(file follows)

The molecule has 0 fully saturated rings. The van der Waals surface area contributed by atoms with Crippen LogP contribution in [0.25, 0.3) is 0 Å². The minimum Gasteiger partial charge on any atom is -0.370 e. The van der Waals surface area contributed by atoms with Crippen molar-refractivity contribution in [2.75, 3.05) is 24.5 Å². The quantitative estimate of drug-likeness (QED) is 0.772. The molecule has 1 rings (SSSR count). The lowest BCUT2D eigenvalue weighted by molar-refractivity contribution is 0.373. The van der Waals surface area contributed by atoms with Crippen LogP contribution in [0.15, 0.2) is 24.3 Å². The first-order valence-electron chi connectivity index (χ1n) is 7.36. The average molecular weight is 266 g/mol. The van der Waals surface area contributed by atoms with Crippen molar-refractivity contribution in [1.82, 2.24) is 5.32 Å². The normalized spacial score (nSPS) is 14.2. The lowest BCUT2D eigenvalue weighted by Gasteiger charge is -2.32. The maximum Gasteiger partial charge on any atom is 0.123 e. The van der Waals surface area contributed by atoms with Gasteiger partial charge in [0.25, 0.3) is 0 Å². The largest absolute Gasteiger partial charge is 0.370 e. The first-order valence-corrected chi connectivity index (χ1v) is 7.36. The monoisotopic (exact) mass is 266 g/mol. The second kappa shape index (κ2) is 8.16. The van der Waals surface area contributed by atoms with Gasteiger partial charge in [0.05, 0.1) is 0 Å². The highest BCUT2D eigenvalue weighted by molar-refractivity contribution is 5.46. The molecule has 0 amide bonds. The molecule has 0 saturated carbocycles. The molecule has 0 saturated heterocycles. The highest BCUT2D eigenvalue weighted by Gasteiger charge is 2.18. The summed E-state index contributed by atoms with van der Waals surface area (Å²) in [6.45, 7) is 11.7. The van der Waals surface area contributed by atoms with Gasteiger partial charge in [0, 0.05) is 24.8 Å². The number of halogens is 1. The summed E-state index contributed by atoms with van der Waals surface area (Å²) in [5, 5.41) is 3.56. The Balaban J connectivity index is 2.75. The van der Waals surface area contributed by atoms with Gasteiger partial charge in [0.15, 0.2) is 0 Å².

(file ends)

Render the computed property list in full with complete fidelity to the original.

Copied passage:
The molecule has 0 fully saturated rings. The van der Waals surface area contributed by atoms with Crippen LogP contribution in [0.25, 0.3) is 0 Å². The minimum Gasteiger partial charge on any atom is -0.370 e. The van der Waals surface area contributed by atoms with Crippen molar-refractivity contribution in [2.75, 3.05) is 24.5 Å². The quantitative estimate of drug-likeness (QED) is 0.772. The molecule has 1 rings (SSSR count). The lowest BCUT2D eigenvalue weighted by molar-refractivity contribution is 0.373. The van der Waals surface area contributed by atoms with Crippen LogP contribution in [0.15, 0.2) is 24.3 Å². The first-order valence-electron chi connectivity index (χ1n) is 7.36. The average molecular weight is 266 g/mol. The van der Waals surface area contributed by atoms with Crippen molar-refractivity contribution in [1.82, 2.24) is 5.32 Å². The normalized spacial score (nSPS) is 14.2. The lowest BCUT2D eigenvalue weighted by Gasteiger charge is -2.32. The maximum Gasteiger partial charge on any atom is 0.123 e. The van der Waals surface area contributed by atoms with Gasteiger partial charge in [0.25, 0.3) is 0 Å². The largest absolute Gasteiger partial charge is 0.370 e. The first-order valence-corrected chi connectivity index (χ1v) is 7.36. The monoisotopic (exact) mass is 266 g/mol. The second kappa shape index (κ2) is 8.16. The van der Waals surface area contributed by atoms with Gasteiger partial charge in [0.05, 0.1) is 0 Å². The highest BCUT2D eigenvalue weighted by molar-refractivity contribution is 5.46. The molecule has 0 amide bonds. The molecule has 0 saturated carbocycles. The molecule has 0 saturated heterocycles. The highest BCUT2D eigenvalue weighted by Gasteiger charge is 2.18. The summed E-state index contributed by atoms with van der Waals surface area (Å²) in [6.45, 7) is 11.7. The van der Waals surface area contributed by atoms with Gasteiger partial charge in [0, 0.05) is 24.8 Å². The number of halogens is 1. The summed E-state index contributed by atoms with van der Waals surface area (Å²) in [5, 5.41) is 3.56. The Balaban J connectivity index is 2.75. The van der Waals surface area contributed by atoms with Gasteiger partial charge in [0.15, 0.2) is 0 Å².